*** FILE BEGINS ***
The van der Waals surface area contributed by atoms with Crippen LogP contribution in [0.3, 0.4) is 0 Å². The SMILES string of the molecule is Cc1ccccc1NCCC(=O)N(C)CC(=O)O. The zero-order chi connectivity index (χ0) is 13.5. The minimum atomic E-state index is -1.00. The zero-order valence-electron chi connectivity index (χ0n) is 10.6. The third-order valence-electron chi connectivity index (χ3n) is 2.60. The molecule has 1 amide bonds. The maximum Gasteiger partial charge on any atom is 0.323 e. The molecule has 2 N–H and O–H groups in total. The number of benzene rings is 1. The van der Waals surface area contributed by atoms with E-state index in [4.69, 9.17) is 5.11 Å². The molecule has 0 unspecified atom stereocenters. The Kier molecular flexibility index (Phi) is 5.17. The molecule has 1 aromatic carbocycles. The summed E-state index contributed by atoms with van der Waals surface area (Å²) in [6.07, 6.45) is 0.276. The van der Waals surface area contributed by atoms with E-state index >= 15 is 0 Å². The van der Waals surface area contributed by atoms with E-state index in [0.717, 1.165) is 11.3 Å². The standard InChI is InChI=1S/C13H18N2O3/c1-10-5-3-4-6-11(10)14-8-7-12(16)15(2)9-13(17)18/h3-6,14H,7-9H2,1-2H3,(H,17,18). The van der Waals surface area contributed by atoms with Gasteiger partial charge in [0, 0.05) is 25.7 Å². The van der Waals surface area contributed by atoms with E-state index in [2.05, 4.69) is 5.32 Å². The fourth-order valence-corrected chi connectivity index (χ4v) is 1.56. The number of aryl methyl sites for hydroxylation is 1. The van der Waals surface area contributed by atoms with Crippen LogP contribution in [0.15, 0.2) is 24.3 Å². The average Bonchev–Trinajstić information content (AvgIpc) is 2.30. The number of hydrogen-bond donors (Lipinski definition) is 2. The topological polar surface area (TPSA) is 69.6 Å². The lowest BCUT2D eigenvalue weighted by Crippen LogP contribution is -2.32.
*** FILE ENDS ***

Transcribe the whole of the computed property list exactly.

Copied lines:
The van der Waals surface area contributed by atoms with Crippen LogP contribution in [0.3, 0.4) is 0 Å². The SMILES string of the molecule is Cc1ccccc1NCCC(=O)N(C)CC(=O)O. The zero-order chi connectivity index (χ0) is 13.5. The minimum atomic E-state index is -1.00. The zero-order valence-electron chi connectivity index (χ0n) is 10.6. The third-order valence-electron chi connectivity index (χ3n) is 2.60. The molecule has 1 amide bonds. The maximum Gasteiger partial charge on any atom is 0.323 e. The molecule has 2 N–H and O–H groups in total. The number of benzene rings is 1. The van der Waals surface area contributed by atoms with E-state index in [4.69, 9.17) is 5.11 Å². The molecule has 0 unspecified atom stereocenters. The Kier molecular flexibility index (Phi) is 5.17. The molecule has 1 aromatic carbocycles. The summed E-state index contributed by atoms with van der Waals surface area (Å²) in [6.07, 6.45) is 0.276. The van der Waals surface area contributed by atoms with E-state index >= 15 is 0 Å². The van der Waals surface area contributed by atoms with E-state index in [0.717, 1.165) is 11.3 Å². The standard InChI is InChI=1S/C13H18N2O3/c1-10-5-3-4-6-11(10)14-8-7-12(16)15(2)9-13(17)18/h3-6,14H,7-9H2,1-2H3,(H,17,18). The van der Waals surface area contributed by atoms with Gasteiger partial charge in [0, 0.05) is 25.7 Å². The van der Waals surface area contributed by atoms with E-state index in [2.05, 4.69) is 5.32 Å². The fourth-order valence-corrected chi connectivity index (χ4v) is 1.56. The number of aryl methyl sites for hydroxylation is 1. The van der Waals surface area contributed by atoms with Crippen LogP contribution in [0.15, 0.2) is 24.3 Å². The average Bonchev–Trinajstić information content (AvgIpc) is 2.30. The number of hydrogen-bond donors (Lipinski definition) is 2. The topological polar surface area (TPSA) is 69.6 Å². The lowest BCUT2D eigenvalue weighted by Crippen LogP contribution is -2.32.